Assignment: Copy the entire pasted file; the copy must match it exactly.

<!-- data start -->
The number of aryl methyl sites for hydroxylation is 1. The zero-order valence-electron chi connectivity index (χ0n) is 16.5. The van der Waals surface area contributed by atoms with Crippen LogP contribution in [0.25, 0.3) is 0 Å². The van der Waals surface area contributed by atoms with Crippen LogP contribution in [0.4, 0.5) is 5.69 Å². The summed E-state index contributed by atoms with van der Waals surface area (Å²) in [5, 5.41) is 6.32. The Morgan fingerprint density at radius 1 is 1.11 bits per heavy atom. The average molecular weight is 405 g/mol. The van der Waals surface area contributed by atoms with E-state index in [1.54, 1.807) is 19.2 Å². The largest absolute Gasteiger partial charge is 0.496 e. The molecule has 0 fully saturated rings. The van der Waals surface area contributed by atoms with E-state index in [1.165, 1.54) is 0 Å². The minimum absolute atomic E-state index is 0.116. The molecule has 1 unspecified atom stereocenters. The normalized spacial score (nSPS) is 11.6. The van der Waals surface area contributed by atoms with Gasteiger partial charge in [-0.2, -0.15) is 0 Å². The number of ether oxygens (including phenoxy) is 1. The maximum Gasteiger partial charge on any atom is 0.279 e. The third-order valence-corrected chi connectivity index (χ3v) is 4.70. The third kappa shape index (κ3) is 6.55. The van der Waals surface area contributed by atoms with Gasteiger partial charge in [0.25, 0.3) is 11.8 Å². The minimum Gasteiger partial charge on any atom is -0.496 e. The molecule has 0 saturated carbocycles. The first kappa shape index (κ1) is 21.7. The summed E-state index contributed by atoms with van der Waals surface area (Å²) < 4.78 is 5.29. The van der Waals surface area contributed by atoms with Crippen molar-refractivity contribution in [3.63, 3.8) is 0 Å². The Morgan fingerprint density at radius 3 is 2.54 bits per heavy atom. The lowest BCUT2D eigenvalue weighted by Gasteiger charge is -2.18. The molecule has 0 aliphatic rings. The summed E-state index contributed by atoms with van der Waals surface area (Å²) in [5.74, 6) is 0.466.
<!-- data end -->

The number of aryl methyl sites for hydroxylation is 1. The zero-order valence-electron chi connectivity index (χ0n) is 16.5. The van der Waals surface area contributed by atoms with Crippen LogP contribution in [0.25, 0.3) is 0 Å². The van der Waals surface area contributed by atoms with Crippen LogP contribution in [0.4, 0.5) is 5.69 Å². The summed E-state index contributed by atoms with van der Waals surface area (Å²) in [5, 5.41) is 6.32. The Morgan fingerprint density at radius 1 is 1.11 bits per heavy atom. The average molecular weight is 405 g/mol. The van der Waals surface area contributed by atoms with E-state index in [1.54, 1.807) is 19.2 Å². The largest absolute Gasteiger partial charge is 0.496 e. The molecule has 0 fully saturated rings. The van der Waals surface area contributed by atoms with E-state index in [1.165, 1.54) is 0 Å². The minimum absolute atomic E-state index is 0.116. The molecule has 1 unspecified atom stereocenters. The normalized spacial score (nSPS) is 11.6. The van der Waals surface area contributed by atoms with Gasteiger partial charge in [-0.2, -0.15) is 0 Å². The number of ether oxygens (including phenoxy) is 1. The maximum Gasteiger partial charge on any atom is 0.279 e. The third-order valence-corrected chi connectivity index (χ3v) is 4.70. The third kappa shape index (κ3) is 6.55. The van der Waals surface area contributed by atoms with Gasteiger partial charge in [0.25, 0.3) is 11.8 Å². The minimum Gasteiger partial charge on any atom is -0.496 e. The molecule has 0 saturated carbocycles. The first kappa shape index (κ1) is 21.7. The summed E-state index contributed by atoms with van der Waals surface area (Å²) < 4.78 is 5.29. The van der Waals surface area contributed by atoms with Crippen molar-refractivity contribution in [3.63, 3.8) is 0 Å². The Morgan fingerprint density at radius 3 is 2.54 bits per heavy atom. The lowest BCUT2D eigenvalue weighted by Gasteiger charge is -2.18. The molecule has 0 aliphatic rings. The summed E-state index contributed by atoms with van der Waals surface area (Å²) in [5.74, 6) is 0.466.